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Past Events from February 5, 2021 – April 1, 2022 – Page 2 – Linguistics Graduate Students Association Past Events from February 5, 2021 – April 1, 2022 – Page 2 – Linguistics Graduate Students Association

Colloquium: Janet Pierrehumbert

Online; Please contact the organizers for a link

Capturing semantic and social factors in morphological derivation. Janet B. Pierrehumbert (Department of Engineering Science, University of Oxford) Abstract In morphology, the factors predicting the productivity of inflectional patterns have been intensively studied. Both type frequency and phonological similarity are known to play important roles. Quantitative models have thus focussed on how these two factors interact. … Read More

Edward Flemming Colloquium

Online; Please contact the organizers for a link

A Generative Phonetic Analysis of the timing of L- Phrase Accents in English Edward Flemming (Department of Linguistics and Philosophy, MIT) Abstract: The narrow goal of this research is to develop an analysis of the timing of the English low phrase accent (L-) in H*L-L% and H*L-H% melodies. This is challenging because L- is generally … Read More

Deconstructing Relativization — the case of Georgian `rom’ relatives

Online; Please contact the organizers for a link

(joint work with Léa Nash, Paris 8/CNRS) The typological literature on relativization talks about correlatives, externally headed relatives and internally headed relatives as distinct relativization strategies. We discuss the case of Georgian, a language which we argue has all three, and show how it builds these up from essentially the same ingredients. We add to the typology of correlative constructions … Read More

Rising declaratives and the semantics-pragmatics interface

Online; Please contact the organizers for a link

Rising declaratives provide a challenging test case for theories of the semantics-pragmatics interface that aim to explain why the main clause types are canonically linked to certain discourse functions. For example, declaratives are canonically used to assert, and thus usually commit the speaker to their propositional content and signal the goal of updating the common … Read More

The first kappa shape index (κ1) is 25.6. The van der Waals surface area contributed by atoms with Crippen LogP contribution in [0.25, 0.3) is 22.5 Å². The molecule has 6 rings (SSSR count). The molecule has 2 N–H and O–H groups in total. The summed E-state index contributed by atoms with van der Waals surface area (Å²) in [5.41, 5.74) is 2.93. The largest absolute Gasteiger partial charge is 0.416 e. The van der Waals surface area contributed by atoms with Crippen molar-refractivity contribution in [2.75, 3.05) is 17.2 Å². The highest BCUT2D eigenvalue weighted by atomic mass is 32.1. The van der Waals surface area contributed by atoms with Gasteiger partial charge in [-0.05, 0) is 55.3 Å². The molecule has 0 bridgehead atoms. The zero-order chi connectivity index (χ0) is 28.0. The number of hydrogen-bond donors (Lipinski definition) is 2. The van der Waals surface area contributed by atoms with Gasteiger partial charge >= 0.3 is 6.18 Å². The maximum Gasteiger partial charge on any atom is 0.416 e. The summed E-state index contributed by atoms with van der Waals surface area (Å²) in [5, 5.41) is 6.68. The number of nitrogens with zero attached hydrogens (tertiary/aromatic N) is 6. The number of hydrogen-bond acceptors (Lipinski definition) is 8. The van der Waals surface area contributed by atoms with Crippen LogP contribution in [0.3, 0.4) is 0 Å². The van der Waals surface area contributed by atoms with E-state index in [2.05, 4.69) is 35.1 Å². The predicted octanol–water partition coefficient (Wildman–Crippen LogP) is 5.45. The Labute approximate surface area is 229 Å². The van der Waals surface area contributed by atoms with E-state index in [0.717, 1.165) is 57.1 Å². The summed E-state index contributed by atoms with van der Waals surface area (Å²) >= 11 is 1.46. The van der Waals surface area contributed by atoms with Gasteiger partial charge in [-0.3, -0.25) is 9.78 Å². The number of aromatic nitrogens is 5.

Danny Fox Colloquium

Online; Please contact the organizers for a link

Trivalent Strong Exhaustivity – towards a uniform semantics for question embedding Danny Fox, MIT Abstract In this talk I will go over well-known arguments that there are three different interpretive schemas associated with question embedding (weak-exhaustivity, strong-exhaustivity and intermediate-exhaustivity), where each embedding predicate selects for the appropriate schema. Despite these arguments I will propose a uniform semantics based on … Read More

Colloquium: Lisa S. Pearl

How children are and aren’t like adults when interpreting pronouns: A computational cognitive modeling investigation Lisa S. Pearl   Abstract: Interpreting pronouns in context is a complex linguistic task, especially when cues to a pronoun’s intended interpretation conflict. Children have to learn to interpret pronouns like adults do, and computational cognitive modeling can help identify … Read More

Colloquium: Claire Halpert

Revisiting nominal licensing in Zulu Claire Halpert   Abstract:  The questions of whether and how nominals are syntactically licensed in Bantu languages have been a matter of recent active debate (e.g. Diercks 2012; Halpert 2015, 2019; van der Wal 2015; Sheehan and van der Wal 2018; Carstens and Mletshe 2016; Pietraszko 2020). While a number … Read More

Colloquium: Kristine M. Yu

Building prosodic trees Kristine M. Yu Abstract: Computational perspectives from string grammars have richly informed our understanding of phonological patterns in natural language in the past decade. However, a prevailing theoretical assumption of phonologists since the 1980s has been that phonological patterns and processes are computed on trees built with prosodic constituents such as syllables, … Read More

Colloquium: Asia Pietraszko

Syntactic structure building: lessons from periphrasis Asia Pietraszko   Abstract:  Traditional approaches to verbal periphrasis (compound tenses) treat the auxiliary verbs be and have as lexical items that enter syntactic derivation like any other lexical item, i.e. via the operation Merge. An alternative view that has received much attention in recent years is that auxiliary … Read More

Colloquium: Amir Anvari

A theory of oddness Amir Anvari   Abstract:  We will rehearse a host of puzzles that have been uncovered in the literature on oddness pertaining particularly, but not exclusively, to disjunction (Singh 2008, Katzir & Singh 2014, Mayr & Romoli 2016, Mandelkern & Romoli 2018, Marty & Romoli 2021 and references therein). The ambition is … Read More